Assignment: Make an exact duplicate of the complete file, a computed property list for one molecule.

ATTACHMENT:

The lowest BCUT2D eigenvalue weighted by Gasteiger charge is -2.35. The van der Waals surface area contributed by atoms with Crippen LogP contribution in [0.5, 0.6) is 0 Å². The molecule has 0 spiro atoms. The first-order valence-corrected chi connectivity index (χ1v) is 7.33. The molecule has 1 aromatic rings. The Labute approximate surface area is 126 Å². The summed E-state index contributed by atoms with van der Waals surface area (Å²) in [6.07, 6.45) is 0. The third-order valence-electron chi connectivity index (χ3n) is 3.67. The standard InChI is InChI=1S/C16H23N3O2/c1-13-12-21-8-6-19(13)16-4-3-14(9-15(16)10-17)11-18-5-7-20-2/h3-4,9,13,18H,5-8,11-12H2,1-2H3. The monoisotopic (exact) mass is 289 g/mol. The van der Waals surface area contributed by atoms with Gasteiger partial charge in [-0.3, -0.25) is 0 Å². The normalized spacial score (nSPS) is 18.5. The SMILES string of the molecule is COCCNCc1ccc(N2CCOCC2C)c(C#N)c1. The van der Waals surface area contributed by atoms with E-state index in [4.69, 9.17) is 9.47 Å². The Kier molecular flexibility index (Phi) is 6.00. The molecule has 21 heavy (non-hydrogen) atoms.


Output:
The lowest BCUT2D eigenvalue weighted by Gasteiger charge is -2.35. The van der Waals surface area contributed by atoms with Crippen LogP contribution in [0.5, 0.6) is 0 Å². The molecule has 0 spiro atoms. The first-order valence-corrected chi connectivity index (χ1v) is 7.33. The molecule has 1 aromatic rings. The Labute approximate surface area is 126 Å². The summed E-state index contributed by atoms with van der Waals surface area (Å²) in [6.07, 6.45) is 0. The third-order valence-electron chi connectivity index (χ3n) is 3.67. The standard InChI is InChI=1S/C16H23N3O2/c1-13-12-21-8-6-19(13)16-4-3-14(9-15(16)10-17)11-18-5-7-20-2/h3-4,9,13,18H,5-8,11-12H2,1-2H3. The monoisotopic (exact) mass is 289 g/mol. The van der Waals surface area contributed by atoms with Gasteiger partial charge in [-0.3, -0.25) is 0 Å². The normalized spacial score (nSPS) is 18.5. The SMILES string of the molecule is COCCNCc1ccc(N2CCOCC2C)c(C#N)c1. The van der Waals surface area contributed by atoms with E-state index in [4.69, 9.17) is 9.47 Å². The Kier molecular flexibility index (Phi) is 6.00. The molecule has 21 heavy (non-hydrogen) atoms.